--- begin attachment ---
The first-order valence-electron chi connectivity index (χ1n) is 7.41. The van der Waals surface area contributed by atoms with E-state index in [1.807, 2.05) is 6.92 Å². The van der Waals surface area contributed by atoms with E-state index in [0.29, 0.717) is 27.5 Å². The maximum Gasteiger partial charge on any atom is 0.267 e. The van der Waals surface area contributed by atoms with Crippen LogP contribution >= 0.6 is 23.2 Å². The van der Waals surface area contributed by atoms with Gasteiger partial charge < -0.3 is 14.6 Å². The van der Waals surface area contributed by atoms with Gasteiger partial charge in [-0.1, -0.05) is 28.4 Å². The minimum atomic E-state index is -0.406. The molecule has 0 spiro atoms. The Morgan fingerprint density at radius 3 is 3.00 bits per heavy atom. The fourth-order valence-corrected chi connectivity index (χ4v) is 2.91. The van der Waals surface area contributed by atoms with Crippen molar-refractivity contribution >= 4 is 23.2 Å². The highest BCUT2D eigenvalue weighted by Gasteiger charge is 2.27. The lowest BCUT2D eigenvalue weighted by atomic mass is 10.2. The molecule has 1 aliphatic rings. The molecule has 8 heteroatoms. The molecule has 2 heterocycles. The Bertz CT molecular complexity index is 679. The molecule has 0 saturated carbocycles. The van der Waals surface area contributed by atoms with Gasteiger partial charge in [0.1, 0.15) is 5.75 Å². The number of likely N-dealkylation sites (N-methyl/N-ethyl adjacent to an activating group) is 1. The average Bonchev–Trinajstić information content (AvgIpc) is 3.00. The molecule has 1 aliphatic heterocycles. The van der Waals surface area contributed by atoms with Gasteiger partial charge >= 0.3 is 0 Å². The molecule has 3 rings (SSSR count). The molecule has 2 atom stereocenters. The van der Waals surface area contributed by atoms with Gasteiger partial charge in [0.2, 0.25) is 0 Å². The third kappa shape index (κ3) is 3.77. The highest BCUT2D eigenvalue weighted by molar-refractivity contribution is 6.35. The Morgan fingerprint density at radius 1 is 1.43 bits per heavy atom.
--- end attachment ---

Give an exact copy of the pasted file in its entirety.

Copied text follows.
The first-order valence-electron chi connectivity index (χ1n) is 7.41. The van der Waals surface area contributed by atoms with E-state index in [1.807, 2.05) is 6.92 Å². The van der Waals surface area contributed by atoms with E-state index in [0.29, 0.717) is 27.5 Å². The maximum Gasteiger partial charge on any atom is 0.267 e. The van der Waals surface area contributed by atoms with Crippen LogP contribution >= 0.6 is 23.2 Å². The van der Waals surface area contributed by atoms with Gasteiger partial charge < -0.3 is 14.6 Å². The van der Waals surface area contributed by atoms with Gasteiger partial charge in [-0.1, -0.05) is 28.4 Å². The minimum atomic E-state index is -0.406. The molecule has 0 spiro atoms. The Morgan fingerprint density at radius 3 is 3.00 bits per heavy atom. The fourth-order valence-corrected chi connectivity index (χ4v) is 2.91. The van der Waals surface area contributed by atoms with Crippen molar-refractivity contribution >= 4 is 23.2 Å². The highest BCUT2D eigenvalue weighted by Gasteiger charge is 2.27. The lowest BCUT2D eigenvalue weighted by atomic mass is 10.2. The molecule has 1 aliphatic rings. The molecule has 8 heteroatoms. The molecule has 2 heterocycles. The Bertz CT molecular complexity index is 679. The molecule has 0 saturated carbocycles. The van der Waals surface area contributed by atoms with Gasteiger partial charge in [0.1, 0.15) is 5.75 Å². The number of likely N-dealkylation sites (N-methyl/N-ethyl adjacent to an activating group) is 1. The average Bonchev–Trinajstić information content (AvgIpc) is 3.00. The molecule has 1 aliphatic heterocycles. The van der Waals surface area contributed by atoms with Gasteiger partial charge >= 0.3 is 0 Å². The molecule has 3 rings (SSSR count). The molecule has 2 atom stereocenters. The van der Waals surface area contributed by atoms with Gasteiger partial charge in [0.2, 0.25) is 0 Å². The third kappa shape index (κ3) is 3.77. The highest BCUT2D eigenvalue weighted by molar-refractivity contribution is 6.35. The Morgan fingerprint density at radius 1 is 1.43 bits per heavy atom.